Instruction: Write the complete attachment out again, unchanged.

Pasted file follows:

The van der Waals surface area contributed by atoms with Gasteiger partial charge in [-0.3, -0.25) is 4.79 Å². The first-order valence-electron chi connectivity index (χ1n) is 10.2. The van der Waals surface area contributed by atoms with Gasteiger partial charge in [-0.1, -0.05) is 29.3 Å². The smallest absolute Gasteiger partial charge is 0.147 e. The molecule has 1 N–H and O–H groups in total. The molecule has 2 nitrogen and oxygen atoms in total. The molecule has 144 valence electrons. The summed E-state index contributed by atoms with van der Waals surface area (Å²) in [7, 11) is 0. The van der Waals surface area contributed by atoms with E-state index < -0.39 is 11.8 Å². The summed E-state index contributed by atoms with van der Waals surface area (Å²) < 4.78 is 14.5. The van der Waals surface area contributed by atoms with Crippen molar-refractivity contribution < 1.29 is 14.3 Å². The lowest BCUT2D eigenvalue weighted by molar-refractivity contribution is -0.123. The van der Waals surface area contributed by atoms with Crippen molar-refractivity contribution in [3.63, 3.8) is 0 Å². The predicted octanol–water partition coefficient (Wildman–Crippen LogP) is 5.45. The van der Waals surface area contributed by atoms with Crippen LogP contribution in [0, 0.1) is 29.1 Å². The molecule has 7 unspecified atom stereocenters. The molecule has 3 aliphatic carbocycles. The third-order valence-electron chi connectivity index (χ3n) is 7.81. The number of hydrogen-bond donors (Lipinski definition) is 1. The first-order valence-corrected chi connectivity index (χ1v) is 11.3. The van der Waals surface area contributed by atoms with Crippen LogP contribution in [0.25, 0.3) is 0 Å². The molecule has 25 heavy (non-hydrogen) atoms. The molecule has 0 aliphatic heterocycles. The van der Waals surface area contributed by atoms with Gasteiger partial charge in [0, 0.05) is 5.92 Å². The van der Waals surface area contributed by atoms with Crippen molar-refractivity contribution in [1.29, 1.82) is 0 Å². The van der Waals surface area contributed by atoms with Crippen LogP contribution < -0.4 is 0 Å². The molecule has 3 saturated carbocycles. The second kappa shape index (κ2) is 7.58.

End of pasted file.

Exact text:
The van der Waals surface area contributed by atoms with Gasteiger partial charge in [-0.3, -0.25) is 4.79 Å². The first-order valence-electron chi connectivity index (χ1n) is 10.2. The van der Waals surface area contributed by atoms with Gasteiger partial charge in [-0.1, -0.05) is 29.3 Å². The smallest absolute Gasteiger partial charge is 0.147 e. The molecule has 1 N–H and O–H groups in total. The molecule has 2 nitrogen and oxygen atoms in total. The molecule has 144 valence electrons. The summed E-state index contributed by atoms with van der Waals surface area (Å²) in [7, 11) is 0. The van der Waals surface area contributed by atoms with E-state index < -0.39 is 11.8 Å². The summed E-state index contributed by atoms with van der Waals surface area (Å²) < 4.78 is 14.5. The van der Waals surface area contributed by atoms with Crippen molar-refractivity contribution < 1.29 is 14.3 Å². The lowest BCUT2D eigenvalue weighted by molar-refractivity contribution is -0.123. The van der Waals surface area contributed by atoms with Crippen molar-refractivity contribution in [3.63, 3.8) is 0 Å². The predicted octanol–water partition coefficient (Wildman–Crippen LogP) is 5.45. The van der Waals surface area contributed by atoms with Crippen LogP contribution in [0, 0.1) is 29.1 Å². The molecule has 7 unspecified atom stereocenters. The molecule has 3 aliphatic carbocycles. The third-order valence-electron chi connectivity index (χ3n) is 7.81. The number of hydrogen-bond donors (Lipinski definition) is 1. The first-order valence-corrected chi connectivity index (χ1v) is 11.3. The van der Waals surface area contributed by atoms with Crippen LogP contribution in [0.25, 0.3) is 0 Å². The molecule has 25 heavy (non-hydrogen) atoms. The molecule has 0 aliphatic heterocycles. The van der Waals surface area contributed by atoms with Gasteiger partial charge in [0, 0.05) is 5.92 Å². The van der Waals surface area contributed by atoms with Crippen molar-refractivity contribution in [1.29, 1.82) is 0 Å². The van der Waals surface area contributed by atoms with Crippen LogP contribution < -0.4 is 0 Å². The molecule has 3 saturated carbocycles. The second kappa shape index (κ2) is 7.58.